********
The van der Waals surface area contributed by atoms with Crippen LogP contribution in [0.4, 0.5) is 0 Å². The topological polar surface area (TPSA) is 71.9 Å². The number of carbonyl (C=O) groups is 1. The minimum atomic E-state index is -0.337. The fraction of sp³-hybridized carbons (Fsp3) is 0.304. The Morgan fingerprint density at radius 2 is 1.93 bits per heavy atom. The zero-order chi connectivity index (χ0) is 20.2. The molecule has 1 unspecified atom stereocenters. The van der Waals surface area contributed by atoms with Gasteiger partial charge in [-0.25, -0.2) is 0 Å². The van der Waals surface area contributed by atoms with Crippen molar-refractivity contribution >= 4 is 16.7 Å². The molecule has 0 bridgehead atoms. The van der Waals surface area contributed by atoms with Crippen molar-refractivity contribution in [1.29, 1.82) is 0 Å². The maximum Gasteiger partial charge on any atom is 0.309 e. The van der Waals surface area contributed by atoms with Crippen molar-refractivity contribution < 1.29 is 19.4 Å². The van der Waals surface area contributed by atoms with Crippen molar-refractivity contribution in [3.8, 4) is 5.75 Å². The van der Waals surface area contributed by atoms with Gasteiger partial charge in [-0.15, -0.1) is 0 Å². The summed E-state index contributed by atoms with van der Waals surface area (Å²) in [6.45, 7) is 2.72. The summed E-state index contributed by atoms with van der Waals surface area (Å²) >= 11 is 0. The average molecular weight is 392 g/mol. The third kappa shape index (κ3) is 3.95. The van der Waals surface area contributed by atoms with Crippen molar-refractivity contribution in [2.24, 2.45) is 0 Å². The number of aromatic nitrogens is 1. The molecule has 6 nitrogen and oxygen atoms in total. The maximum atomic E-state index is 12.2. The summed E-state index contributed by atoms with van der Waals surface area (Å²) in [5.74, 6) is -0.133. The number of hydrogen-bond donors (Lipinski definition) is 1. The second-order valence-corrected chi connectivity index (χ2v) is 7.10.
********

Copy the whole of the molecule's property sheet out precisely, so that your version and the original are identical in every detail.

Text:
The van der Waals surface area contributed by atoms with Crippen LogP contribution in [0.4, 0.5) is 0 Å². The topological polar surface area (TPSA) is 71.9 Å². The number of carbonyl (C=O) groups is 1. The minimum atomic E-state index is -0.337. The fraction of sp³-hybridized carbons (Fsp3) is 0.304. The Morgan fingerprint density at radius 2 is 1.93 bits per heavy atom. The zero-order chi connectivity index (χ0) is 20.2. The molecule has 1 unspecified atom stereocenters. The van der Waals surface area contributed by atoms with Gasteiger partial charge in [-0.25, -0.2) is 0 Å². The van der Waals surface area contributed by atoms with Crippen molar-refractivity contribution >= 4 is 16.7 Å². The molecule has 0 bridgehead atoms. The van der Waals surface area contributed by atoms with Crippen molar-refractivity contribution in [1.29, 1.82) is 0 Å². The maximum Gasteiger partial charge on any atom is 0.309 e. The van der Waals surface area contributed by atoms with Crippen molar-refractivity contribution < 1.29 is 19.4 Å². The van der Waals surface area contributed by atoms with Crippen molar-refractivity contribution in [3.8, 4) is 5.75 Å². The van der Waals surface area contributed by atoms with Gasteiger partial charge in [-0.15, -0.1) is 0 Å². The summed E-state index contributed by atoms with van der Waals surface area (Å²) in [6.45, 7) is 2.72. The summed E-state index contributed by atoms with van der Waals surface area (Å²) >= 11 is 0. The average molecular weight is 392 g/mol. The third kappa shape index (κ3) is 3.95. The van der Waals surface area contributed by atoms with Crippen molar-refractivity contribution in [2.24, 2.45) is 0 Å². The number of aromatic nitrogens is 1. The molecule has 6 nitrogen and oxygen atoms in total. The maximum atomic E-state index is 12.2. The summed E-state index contributed by atoms with van der Waals surface area (Å²) in [5.74, 6) is -0.133. The number of hydrogen-bond donors (Lipinski definition) is 1. The second-order valence-corrected chi connectivity index (χ2v) is 7.10.